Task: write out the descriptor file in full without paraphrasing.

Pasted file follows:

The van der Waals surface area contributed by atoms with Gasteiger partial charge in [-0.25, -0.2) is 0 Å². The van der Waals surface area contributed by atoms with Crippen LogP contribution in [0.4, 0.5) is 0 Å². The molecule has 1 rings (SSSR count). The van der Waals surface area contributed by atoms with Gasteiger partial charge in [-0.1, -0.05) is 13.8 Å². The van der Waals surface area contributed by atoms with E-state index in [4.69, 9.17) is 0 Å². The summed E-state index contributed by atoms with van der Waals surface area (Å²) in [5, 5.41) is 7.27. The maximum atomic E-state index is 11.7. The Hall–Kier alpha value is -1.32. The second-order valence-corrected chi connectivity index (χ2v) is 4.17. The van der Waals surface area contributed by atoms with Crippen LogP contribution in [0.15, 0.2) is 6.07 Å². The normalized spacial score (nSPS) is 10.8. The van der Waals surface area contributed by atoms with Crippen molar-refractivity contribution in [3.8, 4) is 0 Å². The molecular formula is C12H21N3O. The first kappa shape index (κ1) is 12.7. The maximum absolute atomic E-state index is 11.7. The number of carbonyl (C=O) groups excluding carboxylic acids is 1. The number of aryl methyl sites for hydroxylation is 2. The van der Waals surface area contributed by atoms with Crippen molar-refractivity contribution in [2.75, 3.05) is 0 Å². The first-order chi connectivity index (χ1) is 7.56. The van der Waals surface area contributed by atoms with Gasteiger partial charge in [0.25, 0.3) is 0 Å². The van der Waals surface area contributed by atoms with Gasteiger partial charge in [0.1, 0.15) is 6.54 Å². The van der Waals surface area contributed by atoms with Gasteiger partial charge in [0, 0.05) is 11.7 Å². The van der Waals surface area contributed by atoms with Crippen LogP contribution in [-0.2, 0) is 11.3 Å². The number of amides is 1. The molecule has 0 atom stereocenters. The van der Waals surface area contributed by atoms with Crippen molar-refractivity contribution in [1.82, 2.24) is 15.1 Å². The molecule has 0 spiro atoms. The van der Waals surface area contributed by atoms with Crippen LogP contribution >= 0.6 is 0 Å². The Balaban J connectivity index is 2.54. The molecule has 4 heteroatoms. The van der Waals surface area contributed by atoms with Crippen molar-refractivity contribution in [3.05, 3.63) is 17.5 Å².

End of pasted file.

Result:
The van der Waals surface area contributed by atoms with Gasteiger partial charge in [-0.25, -0.2) is 0 Å². The van der Waals surface area contributed by atoms with Crippen LogP contribution in [0.4, 0.5) is 0 Å². The molecule has 1 rings (SSSR count). The van der Waals surface area contributed by atoms with Gasteiger partial charge in [-0.1, -0.05) is 13.8 Å². The van der Waals surface area contributed by atoms with E-state index in [4.69, 9.17) is 0 Å². The summed E-state index contributed by atoms with van der Waals surface area (Å²) in [5, 5.41) is 7.27. The maximum atomic E-state index is 11.7. The Hall–Kier alpha value is -1.32. The second-order valence-corrected chi connectivity index (χ2v) is 4.17. The van der Waals surface area contributed by atoms with Crippen LogP contribution in [0.15, 0.2) is 6.07 Å². The normalized spacial score (nSPS) is 10.8. The van der Waals surface area contributed by atoms with Crippen molar-refractivity contribution in [3.8, 4) is 0 Å². The molecular formula is C12H21N3O. The first kappa shape index (κ1) is 12.7. The maximum absolute atomic E-state index is 11.7. The number of carbonyl (C=O) groups excluding carboxylic acids is 1. The number of aryl methyl sites for hydroxylation is 2. The van der Waals surface area contributed by atoms with Crippen molar-refractivity contribution in [2.75, 3.05) is 0 Å². The first-order chi connectivity index (χ1) is 7.56. The van der Waals surface area contributed by atoms with Gasteiger partial charge in [0.25, 0.3) is 0 Å². The van der Waals surface area contributed by atoms with Gasteiger partial charge in [0.1, 0.15) is 6.54 Å². The van der Waals surface area contributed by atoms with Gasteiger partial charge in [0, 0.05) is 11.7 Å². The van der Waals surface area contributed by atoms with Crippen LogP contribution in [-0.2, 0) is 11.3 Å². The number of amides is 1. The molecule has 0 atom stereocenters. The van der Waals surface area contributed by atoms with Crippen molar-refractivity contribution in [1.82, 2.24) is 15.1 Å². The molecule has 0 spiro atoms. The van der Waals surface area contributed by atoms with Crippen LogP contribution >= 0.6 is 0 Å². The Balaban J connectivity index is 2.54. The molecule has 4 heteroatoms. The van der Waals surface area contributed by atoms with Crippen molar-refractivity contribution in [3.05, 3.63) is 17.5 Å².